Advice from an old role playing book: "The police forces are capable of keeping the peace."
Longer explanation: You have a universe. The universe has rules. It has means to enforce those rules (otherwise, other rules would be in effect). But (for practical reasons) the setting has to be somewhat "stable". Stable always means rules and rules always means someone with the power to enforce them.
Which means you can only run around with a very powerful (= dangerous) weapon if this is 100% OK with the rules of the setting.
Example: In our game, we stumbled over nuclear warheads. And, stupid as we were, we decided to keep them. So we create an elaborate hiding place, camouflage. It was a lot of fun, actually.
But the GM considered the rule above. So without us noticing, a lot of people suddenly had us on the radar: Secret services, the mob, pirates, you name it. Top players in the power games. People who got into their position because they know their stuff.
Of course, we could fend them off a while but eventually, the police noticed that something was going on and 4 hours later, our pretty faces were on every billboard in the universe with the words "Shoot to kill!"
Being friends with a very important person eventually saved our necks without too much collateral (I think a star destroyer was ... err ... "lost"). Alas, when we visit backwater places, we sometimes run into a police officer (or bounty hunter) who remembers the warrant but somehow missed the "forget it, they are innocent" memo.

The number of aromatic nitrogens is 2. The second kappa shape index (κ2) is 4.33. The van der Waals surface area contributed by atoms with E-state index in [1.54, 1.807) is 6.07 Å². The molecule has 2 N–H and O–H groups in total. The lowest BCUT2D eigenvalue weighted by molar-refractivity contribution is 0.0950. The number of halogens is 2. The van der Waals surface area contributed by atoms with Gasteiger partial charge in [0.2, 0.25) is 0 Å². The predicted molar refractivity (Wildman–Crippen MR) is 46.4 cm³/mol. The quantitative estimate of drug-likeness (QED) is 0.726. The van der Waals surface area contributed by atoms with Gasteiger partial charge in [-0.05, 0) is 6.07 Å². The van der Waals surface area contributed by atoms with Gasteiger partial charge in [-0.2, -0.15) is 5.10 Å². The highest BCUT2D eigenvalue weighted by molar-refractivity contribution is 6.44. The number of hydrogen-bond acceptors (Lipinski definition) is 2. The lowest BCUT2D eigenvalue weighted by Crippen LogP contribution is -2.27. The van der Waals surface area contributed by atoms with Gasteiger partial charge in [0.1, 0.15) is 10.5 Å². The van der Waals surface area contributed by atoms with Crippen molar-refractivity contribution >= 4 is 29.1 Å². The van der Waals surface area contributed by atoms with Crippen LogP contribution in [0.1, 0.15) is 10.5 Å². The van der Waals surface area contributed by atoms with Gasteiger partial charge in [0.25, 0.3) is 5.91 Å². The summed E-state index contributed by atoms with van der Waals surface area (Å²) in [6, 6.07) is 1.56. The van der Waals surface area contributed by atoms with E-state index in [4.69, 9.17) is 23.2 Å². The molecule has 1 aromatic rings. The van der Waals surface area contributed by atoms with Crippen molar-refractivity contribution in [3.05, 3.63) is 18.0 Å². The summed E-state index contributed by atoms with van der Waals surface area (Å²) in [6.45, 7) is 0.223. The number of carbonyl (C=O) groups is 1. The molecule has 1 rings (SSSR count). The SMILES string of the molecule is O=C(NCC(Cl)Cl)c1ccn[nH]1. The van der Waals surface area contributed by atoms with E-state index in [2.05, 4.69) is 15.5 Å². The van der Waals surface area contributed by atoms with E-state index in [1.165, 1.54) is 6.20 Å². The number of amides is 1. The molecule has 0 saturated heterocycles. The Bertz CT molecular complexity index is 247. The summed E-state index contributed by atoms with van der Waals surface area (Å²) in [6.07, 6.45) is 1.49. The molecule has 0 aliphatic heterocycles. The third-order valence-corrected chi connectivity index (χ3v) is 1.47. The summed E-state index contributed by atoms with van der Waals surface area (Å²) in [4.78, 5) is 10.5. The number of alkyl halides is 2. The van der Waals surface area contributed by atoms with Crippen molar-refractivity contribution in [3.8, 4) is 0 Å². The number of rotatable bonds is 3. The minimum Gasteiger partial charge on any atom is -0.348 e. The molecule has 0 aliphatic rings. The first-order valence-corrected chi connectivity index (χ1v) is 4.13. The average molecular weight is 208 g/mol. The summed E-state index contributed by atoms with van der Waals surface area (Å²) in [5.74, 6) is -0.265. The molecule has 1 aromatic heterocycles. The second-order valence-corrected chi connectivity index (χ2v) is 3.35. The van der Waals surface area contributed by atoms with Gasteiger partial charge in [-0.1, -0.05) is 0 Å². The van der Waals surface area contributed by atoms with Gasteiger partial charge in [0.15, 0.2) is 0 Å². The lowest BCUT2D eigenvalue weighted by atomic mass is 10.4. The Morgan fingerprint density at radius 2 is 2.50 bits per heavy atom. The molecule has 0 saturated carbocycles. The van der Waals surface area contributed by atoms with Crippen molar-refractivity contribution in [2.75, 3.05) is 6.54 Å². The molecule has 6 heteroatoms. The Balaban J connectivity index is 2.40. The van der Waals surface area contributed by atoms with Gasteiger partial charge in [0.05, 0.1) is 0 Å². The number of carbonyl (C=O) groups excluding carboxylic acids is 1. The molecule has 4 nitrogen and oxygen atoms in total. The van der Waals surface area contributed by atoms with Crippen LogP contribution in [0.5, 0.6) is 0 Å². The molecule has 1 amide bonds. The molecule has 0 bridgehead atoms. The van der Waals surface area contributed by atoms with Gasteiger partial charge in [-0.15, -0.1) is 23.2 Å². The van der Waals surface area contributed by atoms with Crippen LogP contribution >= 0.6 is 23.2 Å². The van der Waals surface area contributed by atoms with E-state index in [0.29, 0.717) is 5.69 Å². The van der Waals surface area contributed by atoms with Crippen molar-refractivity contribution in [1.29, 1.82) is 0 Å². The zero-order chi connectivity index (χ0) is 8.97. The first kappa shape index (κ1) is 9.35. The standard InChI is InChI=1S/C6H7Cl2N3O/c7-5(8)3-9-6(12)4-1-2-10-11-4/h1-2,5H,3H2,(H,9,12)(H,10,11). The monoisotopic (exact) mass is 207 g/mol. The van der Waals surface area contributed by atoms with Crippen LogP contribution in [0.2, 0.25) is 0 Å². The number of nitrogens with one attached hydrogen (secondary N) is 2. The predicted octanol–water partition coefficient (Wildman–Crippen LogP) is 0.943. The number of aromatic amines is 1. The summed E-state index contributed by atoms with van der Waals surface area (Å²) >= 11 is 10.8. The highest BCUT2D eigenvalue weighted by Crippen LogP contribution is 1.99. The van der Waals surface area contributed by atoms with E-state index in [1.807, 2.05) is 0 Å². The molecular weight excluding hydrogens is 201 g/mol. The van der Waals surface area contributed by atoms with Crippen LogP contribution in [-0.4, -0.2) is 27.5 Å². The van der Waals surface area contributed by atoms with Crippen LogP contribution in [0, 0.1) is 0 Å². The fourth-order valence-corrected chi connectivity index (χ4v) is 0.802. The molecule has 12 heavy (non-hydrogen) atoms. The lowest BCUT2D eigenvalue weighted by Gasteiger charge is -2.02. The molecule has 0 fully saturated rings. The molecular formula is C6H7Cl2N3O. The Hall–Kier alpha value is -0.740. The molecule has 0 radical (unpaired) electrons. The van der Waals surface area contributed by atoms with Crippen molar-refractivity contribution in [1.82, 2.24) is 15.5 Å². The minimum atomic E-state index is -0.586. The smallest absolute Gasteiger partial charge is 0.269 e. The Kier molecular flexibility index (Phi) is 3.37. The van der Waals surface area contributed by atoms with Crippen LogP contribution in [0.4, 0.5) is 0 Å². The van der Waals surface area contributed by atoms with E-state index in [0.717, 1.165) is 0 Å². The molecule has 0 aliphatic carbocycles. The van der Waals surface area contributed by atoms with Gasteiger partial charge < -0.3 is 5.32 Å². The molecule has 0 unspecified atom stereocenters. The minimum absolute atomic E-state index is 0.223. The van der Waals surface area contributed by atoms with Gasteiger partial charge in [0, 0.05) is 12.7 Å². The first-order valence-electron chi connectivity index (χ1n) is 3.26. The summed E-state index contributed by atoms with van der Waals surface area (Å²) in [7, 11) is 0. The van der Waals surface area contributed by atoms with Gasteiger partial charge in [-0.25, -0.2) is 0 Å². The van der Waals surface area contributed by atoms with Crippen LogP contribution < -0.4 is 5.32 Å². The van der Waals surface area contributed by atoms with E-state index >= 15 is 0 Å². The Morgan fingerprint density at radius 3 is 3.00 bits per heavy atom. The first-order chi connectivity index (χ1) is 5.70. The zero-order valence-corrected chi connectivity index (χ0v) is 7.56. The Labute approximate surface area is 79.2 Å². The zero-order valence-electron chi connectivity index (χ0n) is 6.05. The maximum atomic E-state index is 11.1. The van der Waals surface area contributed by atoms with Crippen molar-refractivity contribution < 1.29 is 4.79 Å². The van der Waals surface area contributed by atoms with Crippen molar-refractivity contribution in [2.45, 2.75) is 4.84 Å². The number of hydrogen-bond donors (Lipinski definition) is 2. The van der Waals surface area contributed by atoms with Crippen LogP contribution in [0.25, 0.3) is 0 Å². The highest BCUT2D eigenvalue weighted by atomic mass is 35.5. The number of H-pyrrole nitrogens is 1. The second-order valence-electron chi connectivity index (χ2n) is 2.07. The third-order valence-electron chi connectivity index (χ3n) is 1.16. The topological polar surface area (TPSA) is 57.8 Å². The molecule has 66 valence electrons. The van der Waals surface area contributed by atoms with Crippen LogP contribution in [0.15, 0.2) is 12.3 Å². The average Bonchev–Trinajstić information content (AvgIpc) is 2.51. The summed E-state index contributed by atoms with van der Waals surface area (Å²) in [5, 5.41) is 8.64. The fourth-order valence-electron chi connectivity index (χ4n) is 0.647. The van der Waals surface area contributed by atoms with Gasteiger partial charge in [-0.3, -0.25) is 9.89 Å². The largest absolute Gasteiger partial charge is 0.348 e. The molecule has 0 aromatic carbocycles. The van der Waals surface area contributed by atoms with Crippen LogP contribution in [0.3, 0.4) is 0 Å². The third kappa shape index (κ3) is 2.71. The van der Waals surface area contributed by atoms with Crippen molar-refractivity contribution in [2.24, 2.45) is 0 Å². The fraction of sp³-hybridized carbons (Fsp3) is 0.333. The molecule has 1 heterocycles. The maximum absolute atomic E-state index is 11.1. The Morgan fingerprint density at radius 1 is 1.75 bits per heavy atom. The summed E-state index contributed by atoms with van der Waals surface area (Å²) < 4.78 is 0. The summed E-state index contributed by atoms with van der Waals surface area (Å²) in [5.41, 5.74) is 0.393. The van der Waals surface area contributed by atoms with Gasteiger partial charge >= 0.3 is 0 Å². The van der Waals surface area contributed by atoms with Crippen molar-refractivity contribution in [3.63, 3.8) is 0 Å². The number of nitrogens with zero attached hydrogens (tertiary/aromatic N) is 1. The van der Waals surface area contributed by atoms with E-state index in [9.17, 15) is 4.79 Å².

It made our lives (and the sessions) much more interesting for sure. But from now on, we stay away from really powerful weapons.
Rogue Traders are incredibly powerful, and most of the time they are above law.
Think of it this way: They aren't above the law, they are the rules (= if the "law" is ineffective, it has no power and therefore no influence on the rules). If your players make the rules in your game, then that's how it is. But my guess is that they aren't the only RT's in the game. How will the other powers respond to this event? Will they just stand there and watch or will they think "That should be mine" and send their goons?
Remember: If your players could get into this position, others can as well. People in power try to protect themselves. If they stay in power, they can successfully protect themselves.
But my party doesn't care. They like to cause havoc.
Then you need to decide where you want to go with them. Pure havoc can be fun. But it takes a GM who doesn't take his/her game seriously. Or do you really want to cut them down? Then you will need to hurt them (warning: This can have real-life, physical consequences).
There are two paths: Give them everything they want - they'll hang themselves quickly. Eventually, one of their actions will turn too many people or too powerful people against them.
Or mess with them: "You come back to the spaceport and ... well ... your ship is gone."
"Yeah, it's a mystery. There is not even a record it has ever been here! Well, you only have left what you carry. Please update character sheets."